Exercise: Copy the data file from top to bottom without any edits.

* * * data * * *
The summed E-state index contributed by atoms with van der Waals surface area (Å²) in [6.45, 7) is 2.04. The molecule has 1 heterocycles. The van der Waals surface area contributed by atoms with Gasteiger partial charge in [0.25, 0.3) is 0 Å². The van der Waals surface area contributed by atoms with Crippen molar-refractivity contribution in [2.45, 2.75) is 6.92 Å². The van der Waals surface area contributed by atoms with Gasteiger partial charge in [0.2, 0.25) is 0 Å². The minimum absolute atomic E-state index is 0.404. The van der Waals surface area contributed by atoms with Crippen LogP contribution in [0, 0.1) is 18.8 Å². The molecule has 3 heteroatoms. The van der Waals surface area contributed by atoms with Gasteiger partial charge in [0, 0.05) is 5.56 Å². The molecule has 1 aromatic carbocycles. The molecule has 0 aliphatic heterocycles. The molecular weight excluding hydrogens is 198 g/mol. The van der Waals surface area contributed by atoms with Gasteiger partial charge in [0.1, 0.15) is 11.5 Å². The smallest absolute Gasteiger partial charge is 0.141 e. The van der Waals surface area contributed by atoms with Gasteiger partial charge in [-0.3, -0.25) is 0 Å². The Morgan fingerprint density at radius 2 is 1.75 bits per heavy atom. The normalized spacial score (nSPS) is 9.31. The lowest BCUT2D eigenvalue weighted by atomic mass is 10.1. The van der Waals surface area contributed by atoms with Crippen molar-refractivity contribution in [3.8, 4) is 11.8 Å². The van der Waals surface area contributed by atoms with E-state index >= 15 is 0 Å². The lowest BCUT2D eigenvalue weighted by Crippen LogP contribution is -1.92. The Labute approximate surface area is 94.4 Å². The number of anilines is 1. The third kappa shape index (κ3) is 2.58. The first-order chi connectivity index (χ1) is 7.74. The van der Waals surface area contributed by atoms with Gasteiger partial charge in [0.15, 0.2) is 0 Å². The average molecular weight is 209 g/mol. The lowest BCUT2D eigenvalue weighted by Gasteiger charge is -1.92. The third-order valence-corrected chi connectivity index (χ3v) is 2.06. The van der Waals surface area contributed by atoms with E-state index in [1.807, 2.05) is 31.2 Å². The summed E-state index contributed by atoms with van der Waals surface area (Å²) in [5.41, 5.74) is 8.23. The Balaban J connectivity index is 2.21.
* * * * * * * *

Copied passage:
The summed E-state index contributed by atoms with van der Waals surface area (Å²) in [6.45, 7) is 2.04. The molecule has 1 heterocycles. The van der Waals surface area contributed by atoms with Gasteiger partial charge in [0.25, 0.3) is 0 Å². The van der Waals surface area contributed by atoms with Crippen molar-refractivity contribution in [2.45, 2.75) is 6.92 Å². The van der Waals surface area contributed by atoms with Gasteiger partial charge in [0.2, 0.25) is 0 Å². The minimum absolute atomic E-state index is 0.404. The van der Waals surface area contributed by atoms with Crippen LogP contribution in [0, 0.1) is 18.8 Å². The molecule has 3 heteroatoms. The van der Waals surface area contributed by atoms with Gasteiger partial charge in [0, 0.05) is 5.56 Å². The molecule has 1 aromatic carbocycles. The molecule has 0 aliphatic heterocycles. The molecular weight excluding hydrogens is 198 g/mol. The van der Waals surface area contributed by atoms with Gasteiger partial charge in [0.1, 0.15) is 11.5 Å². The smallest absolute Gasteiger partial charge is 0.141 e. The van der Waals surface area contributed by atoms with Gasteiger partial charge in [-0.3, -0.25) is 0 Å². The Morgan fingerprint density at radius 2 is 1.75 bits per heavy atom. The normalized spacial score (nSPS) is 9.31. The lowest BCUT2D eigenvalue weighted by atomic mass is 10.1. The van der Waals surface area contributed by atoms with Crippen molar-refractivity contribution in [3.8, 4) is 11.8 Å². The van der Waals surface area contributed by atoms with E-state index >= 15 is 0 Å². The lowest BCUT2D eigenvalue weighted by Crippen LogP contribution is -1.92. The Labute approximate surface area is 94.4 Å². The number of anilines is 1. The third kappa shape index (κ3) is 2.58. The first-order chi connectivity index (χ1) is 7.74. The van der Waals surface area contributed by atoms with Gasteiger partial charge in [0.15, 0.2) is 0 Å². The average molecular weight is 209 g/mol. The lowest BCUT2D eigenvalue weighted by Gasteiger charge is -1.92. The third-order valence-corrected chi connectivity index (χ3v) is 2.06. The van der Waals surface area contributed by atoms with E-state index in [1.807, 2.05) is 31.2 Å². The summed E-state index contributed by atoms with van der Waals surface area (Å²) in [5.41, 5.74) is 8.23. The Balaban J connectivity index is 2.21.